- Branding — making sure your flyer is consistent with your overall brand in terms of color, logo, slogans, style, etc
- A unique message — your flyer should have a single, unique message and communicate it as powerfully and succinctly as possible
- Include all the essential details — this may seem obvious, but you’d be surprised how many businesses forget to add all the important details such as prices, dates, store locations, websites and social media addresses, discount codes, telephone numbers, and an email address
- Targeted content — make sure that your flyer’s content, including images and text, is appropriate to the target audience so that it will build a sense of familiarity and trust
- Make it easy on the eye — a flyer isn’t a product catalog, a brochure, or an annual report! It’s a short marketing message designed to get the reader to take a single action (subscribe, inquire, buy, visit). So, don’t try to cram too much information onto the page. Keep it short, sweet, and unambiguous with plenty of white space and a clear font
- A clear call-to-action — as we’ve said, you want the reader to take an action and the best way to do that is to tell them exactly what to do! This is called a CTA or call-to-action. It can be as simple as, “Call us now for a no-obligation quote”, or, “Use the discount code for 20% off in-store”, or, “Visit the website now to see the full range.”
- Discounts and special offers — the research from the DMA also suggests that including a promo code, discount, or other special offer on a flyer increases response rates by 33%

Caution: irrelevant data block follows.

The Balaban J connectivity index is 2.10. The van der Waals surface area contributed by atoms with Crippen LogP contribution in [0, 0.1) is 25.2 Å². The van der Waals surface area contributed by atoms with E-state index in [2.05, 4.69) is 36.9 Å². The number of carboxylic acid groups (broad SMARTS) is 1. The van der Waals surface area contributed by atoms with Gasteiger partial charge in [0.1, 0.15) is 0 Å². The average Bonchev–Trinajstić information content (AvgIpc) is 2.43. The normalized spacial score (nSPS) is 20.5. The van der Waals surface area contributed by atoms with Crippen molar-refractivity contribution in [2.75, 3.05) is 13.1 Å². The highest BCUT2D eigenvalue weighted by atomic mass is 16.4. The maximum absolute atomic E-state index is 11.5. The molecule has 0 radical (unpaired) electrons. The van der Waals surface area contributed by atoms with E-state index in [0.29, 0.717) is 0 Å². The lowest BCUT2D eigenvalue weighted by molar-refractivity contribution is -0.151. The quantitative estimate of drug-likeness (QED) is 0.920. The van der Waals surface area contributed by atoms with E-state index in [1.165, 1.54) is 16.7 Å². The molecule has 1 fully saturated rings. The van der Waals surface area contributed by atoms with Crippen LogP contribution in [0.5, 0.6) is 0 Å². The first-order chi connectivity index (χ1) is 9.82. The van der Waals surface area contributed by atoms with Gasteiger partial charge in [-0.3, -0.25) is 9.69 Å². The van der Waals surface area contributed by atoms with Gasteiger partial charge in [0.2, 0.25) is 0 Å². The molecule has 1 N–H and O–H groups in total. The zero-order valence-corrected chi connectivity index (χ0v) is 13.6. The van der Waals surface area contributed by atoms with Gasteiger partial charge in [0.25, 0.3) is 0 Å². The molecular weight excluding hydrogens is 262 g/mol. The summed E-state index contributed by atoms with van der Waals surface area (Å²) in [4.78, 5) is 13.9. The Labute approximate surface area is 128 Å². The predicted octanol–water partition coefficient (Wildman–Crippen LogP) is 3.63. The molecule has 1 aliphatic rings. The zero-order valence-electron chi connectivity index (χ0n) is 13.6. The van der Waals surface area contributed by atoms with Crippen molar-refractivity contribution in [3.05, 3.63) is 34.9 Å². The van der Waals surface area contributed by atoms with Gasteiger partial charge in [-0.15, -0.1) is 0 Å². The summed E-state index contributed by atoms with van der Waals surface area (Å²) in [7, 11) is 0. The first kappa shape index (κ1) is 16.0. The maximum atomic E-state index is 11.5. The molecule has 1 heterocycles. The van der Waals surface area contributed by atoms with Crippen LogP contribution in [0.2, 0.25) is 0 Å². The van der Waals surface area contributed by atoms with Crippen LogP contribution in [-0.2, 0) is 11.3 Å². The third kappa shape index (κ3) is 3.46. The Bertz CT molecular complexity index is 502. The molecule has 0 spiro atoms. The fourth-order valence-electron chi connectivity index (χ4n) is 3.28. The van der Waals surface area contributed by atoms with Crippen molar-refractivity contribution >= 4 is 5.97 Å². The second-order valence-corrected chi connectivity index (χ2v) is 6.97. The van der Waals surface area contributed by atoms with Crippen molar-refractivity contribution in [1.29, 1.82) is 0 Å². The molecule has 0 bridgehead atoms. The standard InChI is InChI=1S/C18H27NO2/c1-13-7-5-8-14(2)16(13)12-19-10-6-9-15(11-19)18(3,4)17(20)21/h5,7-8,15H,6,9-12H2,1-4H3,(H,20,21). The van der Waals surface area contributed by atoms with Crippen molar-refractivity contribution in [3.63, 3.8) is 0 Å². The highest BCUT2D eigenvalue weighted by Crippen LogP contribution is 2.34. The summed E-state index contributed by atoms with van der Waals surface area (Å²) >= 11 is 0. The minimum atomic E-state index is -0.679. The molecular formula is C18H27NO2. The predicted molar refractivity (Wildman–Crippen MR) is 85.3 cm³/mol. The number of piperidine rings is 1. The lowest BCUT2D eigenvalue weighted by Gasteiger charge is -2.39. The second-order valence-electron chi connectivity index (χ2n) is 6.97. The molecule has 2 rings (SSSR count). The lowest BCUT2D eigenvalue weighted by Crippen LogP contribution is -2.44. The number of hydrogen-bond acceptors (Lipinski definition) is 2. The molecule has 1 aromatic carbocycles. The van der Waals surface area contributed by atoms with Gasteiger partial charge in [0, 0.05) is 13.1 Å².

- Tracking and data gathering — include a QR code, campaign identification number, or traceable discount code on your flyer to turn it into a great source of consumer data you can use to evaluate the success of your current campaign and inform or refine future iterations
Printing a successful flyer
It’s worth talking to your custom printing service early in the design process. Good printers will be happy to provide your designer with templates, material — types of paper, ink, and finishes, for example — and printing options at the outset. An integrated approach to design and printing guarantees the best results. Talk to your printer about choices such as:
- Formats and sizes — A7, A6, A5, postcards, tower, square, custom
- Fold options — flat page, gate fold, accordion fold, z-fold, roll fold, etc.
- Paper stock — material, weight, color, etc.
- Finish — coated or non-coated, matte, gloss, silk, etc.
- Inks — black and white, color, dye, pigment, eco-friendly
Once you’ve finalized your design and the technical details, your printer can advise you about formatting and preparing the files for printing and whether to use digital or offset technology to produce the final result. You will get a proof copy of your flyer to check and correct before committing to the final print run.
Get in touch today for an informal chat or to request a quote. Our enthusiastic team love sharing their experience and expertise to help you create the most beautiful, effective flyers possible and give your marketing campaign the best chance of success. With decades of experience under our belt, a reputation for friendliness, professionalism, and printed products of the highest quality; be smart and talk to us first.